What equipment do you need to make soap at home?
Contrary to what you may expect you can make soap with very little that you won't already find in your kitchen.
As a guide if you can gather together a couple of 1 litre food grade plastic jugs, a 3 litre food grade plastic jug, kitchen weighing scales, a silicone spatula, gloves and goggles the only things you may need to buy are a stick blender and a digital thermometer. The stick blender is common place in larger supermarkets and the thermometers are easy to find online for less than £10.
You don't even need to buy a mould - just line a cardboard box with greaseproof paper and you are good to go. If you prefer to use something a little more robust then silicone cake moulds are ideal. In fact anything silicone is perfect and moulds come in so many different shapes and sizes now you can find pretty much anything that you might want from simple rectangles to hearts, skulls and unicorns!
Ingredients vary depending upon your chosen recipe but you could start with a simple olive oil, coconut oil and cocoa butter recipe which is the one I use on my soap making classes. The butters and oils you can find in the supermarket or wholefood shops are absolutely fine to use and I use tap water. You may see other resources advising distilled water but I have always used tap water as do many other soap makers within the UK with no problem at all.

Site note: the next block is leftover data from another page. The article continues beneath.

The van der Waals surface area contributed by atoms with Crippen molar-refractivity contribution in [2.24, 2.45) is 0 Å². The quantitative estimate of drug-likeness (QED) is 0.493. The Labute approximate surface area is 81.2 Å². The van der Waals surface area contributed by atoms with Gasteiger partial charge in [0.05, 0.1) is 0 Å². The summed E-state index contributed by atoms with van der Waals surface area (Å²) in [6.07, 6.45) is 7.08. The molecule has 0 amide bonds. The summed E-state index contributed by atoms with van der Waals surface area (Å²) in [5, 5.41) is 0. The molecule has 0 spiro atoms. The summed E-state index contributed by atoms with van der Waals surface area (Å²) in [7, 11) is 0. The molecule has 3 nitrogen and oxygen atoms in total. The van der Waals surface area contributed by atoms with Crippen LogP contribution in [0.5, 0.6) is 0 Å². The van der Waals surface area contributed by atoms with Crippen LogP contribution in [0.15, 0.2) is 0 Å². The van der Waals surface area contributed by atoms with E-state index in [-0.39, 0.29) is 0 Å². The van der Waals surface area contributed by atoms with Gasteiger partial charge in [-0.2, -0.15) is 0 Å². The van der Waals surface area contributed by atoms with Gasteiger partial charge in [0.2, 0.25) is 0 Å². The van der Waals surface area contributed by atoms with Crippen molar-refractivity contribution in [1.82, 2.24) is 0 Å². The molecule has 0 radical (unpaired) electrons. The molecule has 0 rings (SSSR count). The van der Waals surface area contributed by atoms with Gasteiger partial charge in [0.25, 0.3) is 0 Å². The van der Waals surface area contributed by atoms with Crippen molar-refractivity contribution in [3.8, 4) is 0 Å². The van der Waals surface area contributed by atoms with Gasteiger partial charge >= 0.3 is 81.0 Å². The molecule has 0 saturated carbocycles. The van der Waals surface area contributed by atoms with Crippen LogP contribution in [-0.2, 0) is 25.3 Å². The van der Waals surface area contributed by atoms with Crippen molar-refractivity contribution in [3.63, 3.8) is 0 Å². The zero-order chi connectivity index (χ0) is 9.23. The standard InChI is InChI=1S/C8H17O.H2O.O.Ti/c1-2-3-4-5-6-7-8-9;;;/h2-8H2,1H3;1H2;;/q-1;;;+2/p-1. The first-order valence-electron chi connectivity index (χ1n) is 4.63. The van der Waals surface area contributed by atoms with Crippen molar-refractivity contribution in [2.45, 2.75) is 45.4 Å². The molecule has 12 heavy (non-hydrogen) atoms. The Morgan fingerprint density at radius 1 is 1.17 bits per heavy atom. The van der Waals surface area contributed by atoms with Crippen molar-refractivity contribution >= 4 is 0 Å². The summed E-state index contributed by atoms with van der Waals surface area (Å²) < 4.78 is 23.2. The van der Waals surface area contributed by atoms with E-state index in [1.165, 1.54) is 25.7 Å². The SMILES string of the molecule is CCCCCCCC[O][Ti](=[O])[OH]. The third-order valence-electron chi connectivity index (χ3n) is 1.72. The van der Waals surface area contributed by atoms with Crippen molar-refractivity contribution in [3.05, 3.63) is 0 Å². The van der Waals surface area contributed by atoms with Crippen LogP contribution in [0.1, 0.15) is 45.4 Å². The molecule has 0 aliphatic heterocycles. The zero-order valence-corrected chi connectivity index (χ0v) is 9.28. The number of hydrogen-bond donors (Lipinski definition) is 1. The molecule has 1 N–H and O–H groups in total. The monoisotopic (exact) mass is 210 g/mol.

The one common factor which is required for all soap making is sodium hydroxide also known as caustic soda or lye. This is readily available to purchase on line from soap ingredient suppliers or alternatively you can source it in hardware shops such as B & Q - you just need to ensure it is pure and not mixed with anything else.
Hot process soap making is very similar but you do need a slow cooker for that method. And a stainless steel or silicone spoon to scoop your soap in to the mould.
But as hobbies go it is fair to say you can set yourself up relatively cheaply.
Can I use the same equipment for soap making as I use for my food preparation?
I would suggest that you do the first time - rather than invest in new things not knowing if you will carry on. Just once won't do any harm as long as you wash everything thoroughly before using for your food but long term you will need a set of dedicated tools to avoid any cross contamination
If you are keen to find out how you can learn to make soap I offer a wide range of learning options from hands on workshops to online courses. Details of all these are available via the home page.
Looking forward to helping you take that next step. :) Keri